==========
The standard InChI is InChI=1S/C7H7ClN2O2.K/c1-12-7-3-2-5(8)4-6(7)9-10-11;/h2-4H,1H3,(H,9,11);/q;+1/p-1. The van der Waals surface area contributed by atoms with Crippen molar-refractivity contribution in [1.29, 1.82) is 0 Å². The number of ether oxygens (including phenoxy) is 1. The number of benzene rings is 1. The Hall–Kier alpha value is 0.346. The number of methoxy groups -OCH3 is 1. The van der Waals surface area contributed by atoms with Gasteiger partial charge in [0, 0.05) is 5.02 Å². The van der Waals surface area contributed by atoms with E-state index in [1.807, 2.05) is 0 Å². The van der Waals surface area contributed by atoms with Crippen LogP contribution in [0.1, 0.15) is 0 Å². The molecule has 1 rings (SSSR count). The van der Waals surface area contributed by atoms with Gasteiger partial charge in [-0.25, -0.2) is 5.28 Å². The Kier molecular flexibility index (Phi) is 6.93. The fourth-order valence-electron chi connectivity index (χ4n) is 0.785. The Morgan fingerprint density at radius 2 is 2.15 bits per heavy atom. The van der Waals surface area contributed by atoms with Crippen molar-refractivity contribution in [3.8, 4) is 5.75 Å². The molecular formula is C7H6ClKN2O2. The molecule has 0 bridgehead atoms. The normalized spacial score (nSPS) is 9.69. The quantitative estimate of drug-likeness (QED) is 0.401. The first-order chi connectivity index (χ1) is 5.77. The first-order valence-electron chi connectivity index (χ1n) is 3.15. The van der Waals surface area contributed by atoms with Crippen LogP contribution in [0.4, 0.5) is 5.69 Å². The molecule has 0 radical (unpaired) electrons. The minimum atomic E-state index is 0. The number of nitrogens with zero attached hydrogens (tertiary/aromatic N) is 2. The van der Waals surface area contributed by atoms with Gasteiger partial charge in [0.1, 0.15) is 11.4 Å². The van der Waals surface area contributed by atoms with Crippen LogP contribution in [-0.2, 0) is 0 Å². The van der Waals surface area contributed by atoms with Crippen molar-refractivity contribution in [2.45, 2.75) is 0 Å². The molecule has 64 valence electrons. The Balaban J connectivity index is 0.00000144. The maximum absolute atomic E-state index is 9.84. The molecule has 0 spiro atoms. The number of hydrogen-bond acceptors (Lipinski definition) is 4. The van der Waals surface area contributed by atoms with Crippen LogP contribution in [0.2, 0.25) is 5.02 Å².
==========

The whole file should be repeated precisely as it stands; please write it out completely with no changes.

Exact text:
The standard InChI is InChI=1S/C7H7ClN2O2.K/c1-12-7-3-2-5(8)4-6(7)9-10-11;/h2-4H,1H3,(H,9,11);/q;+1/p-1. The van der Waals surface area contributed by atoms with Crippen molar-refractivity contribution in [1.29, 1.82) is 0 Å². The number of ether oxygens (including phenoxy) is 1. The number of benzene rings is 1. The Hall–Kier alpha value is 0.346. The number of methoxy groups -OCH3 is 1. The van der Waals surface area contributed by atoms with Gasteiger partial charge in [0, 0.05) is 5.02 Å². The van der Waals surface area contributed by atoms with E-state index in [1.807, 2.05) is 0 Å². The van der Waals surface area contributed by atoms with Crippen LogP contribution in [0.1, 0.15) is 0 Å². The molecule has 1 rings (SSSR count). The van der Waals surface area contributed by atoms with Gasteiger partial charge in [-0.25, -0.2) is 5.28 Å². The Kier molecular flexibility index (Phi) is 6.93. The fourth-order valence-electron chi connectivity index (χ4n) is 0.785. The Morgan fingerprint density at radius 2 is 2.15 bits per heavy atom. The van der Waals surface area contributed by atoms with Crippen molar-refractivity contribution in [3.8, 4) is 5.75 Å². The molecular formula is C7H6ClKN2O2. The molecule has 0 bridgehead atoms. The normalized spacial score (nSPS) is 9.69. The quantitative estimate of drug-likeness (QED) is 0.401. The first-order chi connectivity index (χ1) is 5.77. The first-order valence-electron chi connectivity index (χ1n) is 3.15. The van der Waals surface area contributed by atoms with Crippen LogP contribution in [0.4, 0.5) is 5.69 Å². The molecule has 0 radical (unpaired) electrons. The minimum atomic E-state index is 0. The number of nitrogens with zero attached hydrogens (tertiary/aromatic N) is 2. The van der Waals surface area contributed by atoms with Gasteiger partial charge in [0.1, 0.15) is 11.4 Å². The van der Waals surface area contributed by atoms with Crippen LogP contribution in [-0.2, 0) is 0 Å². The van der Waals surface area contributed by atoms with Crippen molar-refractivity contribution in [2.45, 2.75) is 0 Å². The molecule has 64 valence electrons. The Balaban J connectivity index is 0.00000144. The maximum absolute atomic E-state index is 9.84. The molecule has 0 spiro atoms. The number of hydrogen-bond acceptors (Lipinski definition) is 4. The van der Waals surface area contributed by atoms with Crippen LogP contribution in [0.2, 0.25) is 5.02 Å².